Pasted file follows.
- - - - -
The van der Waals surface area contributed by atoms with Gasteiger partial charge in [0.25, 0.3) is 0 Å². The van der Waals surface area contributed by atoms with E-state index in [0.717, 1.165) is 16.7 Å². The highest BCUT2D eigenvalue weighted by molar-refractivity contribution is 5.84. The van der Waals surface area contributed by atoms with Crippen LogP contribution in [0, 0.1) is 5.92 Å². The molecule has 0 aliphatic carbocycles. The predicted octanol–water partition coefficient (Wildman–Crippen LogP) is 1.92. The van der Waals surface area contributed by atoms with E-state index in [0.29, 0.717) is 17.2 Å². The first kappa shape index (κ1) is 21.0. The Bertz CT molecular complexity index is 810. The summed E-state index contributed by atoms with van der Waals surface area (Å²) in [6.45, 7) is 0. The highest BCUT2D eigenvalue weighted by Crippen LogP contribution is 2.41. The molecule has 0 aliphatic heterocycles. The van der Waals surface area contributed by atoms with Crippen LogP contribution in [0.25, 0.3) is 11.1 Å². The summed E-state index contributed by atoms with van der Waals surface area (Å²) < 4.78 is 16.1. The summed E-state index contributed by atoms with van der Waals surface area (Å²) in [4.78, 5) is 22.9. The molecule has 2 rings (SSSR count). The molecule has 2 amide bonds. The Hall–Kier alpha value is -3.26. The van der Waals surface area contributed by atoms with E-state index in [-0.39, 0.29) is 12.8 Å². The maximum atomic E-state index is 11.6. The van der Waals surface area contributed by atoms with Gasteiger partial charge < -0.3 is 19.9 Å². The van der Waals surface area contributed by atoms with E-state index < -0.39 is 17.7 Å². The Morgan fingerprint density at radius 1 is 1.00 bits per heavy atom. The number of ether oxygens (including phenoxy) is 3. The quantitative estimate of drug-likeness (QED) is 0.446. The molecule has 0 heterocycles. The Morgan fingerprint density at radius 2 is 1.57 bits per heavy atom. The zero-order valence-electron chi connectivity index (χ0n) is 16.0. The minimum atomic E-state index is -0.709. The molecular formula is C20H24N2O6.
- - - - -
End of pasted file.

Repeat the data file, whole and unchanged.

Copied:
The van der Waals surface area contributed by atoms with Gasteiger partial charge in [0.25, 0.3) is 0 Å². The van der Waals surface area contributed by atoms with E-state index in [0.717, 1.165) is 16.7 Å². The highest BCUT2D eigenvalue weighted by molar-refractivity contribution is 5.84. The van der Waals surface area contributed by atoms with Crippen LogP contribution in [0, 0.1) is 5.92 Å². The molecule has 0 aliphatic carbocycles. The predicted octanol–water partition coefficient (Wildman–Crippen LogP) is 1.92. The van der Waals surface area contributed by atoms with E-state index in [0.29, 0.717) is 17.2 Å². The first kappa shape index (κ1) is 21.0. The Bertz CT molecular complexity index is 810. The summed E-state index contributed by atoms with van der Waals surface area (Å²) in [6.45, 7) is 0. The highest BCUT2D eigenvalue weighted by Crippen LogP contribution is 2.41. The molecule has 0 aliphatic heterocycles. The van der Waals surface area contributed by atoms with Crippen LogP contribution in [0.25, 0.3) is 11.1 Å². The summed E-state index contributed by atoms with van der Waals surface area (Å²) < 4.78 is 16.1. The summed E-state index contributed by atoms with van der Waals surface area (Å²) in [4.78, 5) is 22.9. The molecule has 2 rings (SSSR count). The molecule has 2 amide bonds. The Hall–Kier alpha value is -3.26. The van der Waals surface area contributed by atoms with E-state index in [-0.39, 0.29) is 12.8 Å². The maximum atomic E-state index is 11.6. The van der Waals surface area contributed by atoms with Gasteiger partial charge < -0.3 is 19.9 Å². The van der Waals surface area contributed by atoms with E-state index < -0.39 is 17.7 Å². The Morgan fingerprint density at radius 1 is 1.00 bits per heavy atom. The number of ether oxygens (including phenoxy) is 3. The quantitative estimate of drug-likeness (QED) is 0.446. The molecule has 0 heterocycles. The Morgan fingerprint density at radius 2 is 1.57 bits per heavy atom. The zero-order valence-electron chi connectivity index (χ0n) is 16.0. The minimum atomic E-state index is -0.709. The molecular formula is C20H24N2O6.